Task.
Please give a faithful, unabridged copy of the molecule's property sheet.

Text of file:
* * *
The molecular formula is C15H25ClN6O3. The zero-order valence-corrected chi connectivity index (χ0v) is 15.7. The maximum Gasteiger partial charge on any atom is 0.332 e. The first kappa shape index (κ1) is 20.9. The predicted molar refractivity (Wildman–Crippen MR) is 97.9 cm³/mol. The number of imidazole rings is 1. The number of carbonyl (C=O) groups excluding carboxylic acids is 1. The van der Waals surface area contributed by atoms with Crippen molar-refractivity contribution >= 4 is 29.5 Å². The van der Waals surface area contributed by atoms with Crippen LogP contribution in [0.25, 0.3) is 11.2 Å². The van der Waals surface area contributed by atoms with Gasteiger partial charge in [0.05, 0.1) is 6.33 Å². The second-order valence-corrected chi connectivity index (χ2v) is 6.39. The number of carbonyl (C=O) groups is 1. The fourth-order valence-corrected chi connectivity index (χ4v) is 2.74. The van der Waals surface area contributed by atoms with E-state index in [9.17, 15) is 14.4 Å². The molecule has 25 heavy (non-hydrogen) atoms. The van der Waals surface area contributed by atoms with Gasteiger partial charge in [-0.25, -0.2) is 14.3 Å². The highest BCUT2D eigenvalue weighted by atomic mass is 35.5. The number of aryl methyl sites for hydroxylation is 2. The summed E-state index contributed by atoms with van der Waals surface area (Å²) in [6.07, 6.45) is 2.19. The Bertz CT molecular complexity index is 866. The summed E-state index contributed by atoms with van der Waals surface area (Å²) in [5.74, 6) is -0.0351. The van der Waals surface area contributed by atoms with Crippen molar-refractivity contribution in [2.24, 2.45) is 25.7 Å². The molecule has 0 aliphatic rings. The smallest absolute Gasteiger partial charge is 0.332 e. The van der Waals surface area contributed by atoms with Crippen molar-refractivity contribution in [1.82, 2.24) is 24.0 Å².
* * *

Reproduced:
The molecular formula is C15H25ClN6O3. The zero-order valence-corrected chi connectivity index (χ0v) is 15.7. The maximum Gasteiger partial charge on any atom is 0.332 e. The first kappa shape index (κ1) is 20.9. The predicted molar refractivity (Wildman–Crippen MR) is 97.9 cm³/mol. The number of imidazole rings is 1. The number of carbonyl (C=O) groups excluding carboxylic acids is 1. The van der Waals surface area contributed by atoms with Crippen molar-refractivity contribution >= 4 is 29.5 Å². The van der Waals surface area contributed by atoms with Crippen LogP contribution in [0.25, 0.3) is 11.2 Å². The van der Waals surface area contributed by atoms with Gasteiger partial charge in [0.05, 0.1) is 6.33 Å². The second-order valence-corrected chi connectivity index (χ2v) is 6.39. The number of carbonyl (C=O) groups is 1. The fourth-order valence-corrected chi connectivity index (χ4v) is 2.74. The van der Waals surface area contributed by atoms with E-state index in [9.17, 15) is 14.4 Å². The molecule has 25 heavy (non-hydrogen) atoms. The van der Waals surface area contributed by atoms with Gasteiger partial charge in [-0.25, -0.2) is 14.3 Å². The highest BCUT2D eigenvalue weighted by atomic mass is 35.5. The number of aryl methyl sites for hydroxylation is 2. The summed E-state index contributed by atoms with van der Waals surface area (Å²) in [6.07, 6.45) is 2.19. The Bertz CT molecular complexity index is 866. The summed E-state index contributed by atoms with van der Waals surface area (Å²) in [5.74, 6) is -0.0351. The van der Waals surface area contributed by atoms with Crippen molar-refractivity contribution in [2.24, 2.45) is 25.7 Å². The molecule has 0 aliphatic rings. The smallest absolute Gasteiger partial charge is 0.332 e. The van der Waals surface area contributed by atoms with Crippen molar-refractivity contribution in [1.82, 2.24) is 24.0 Å².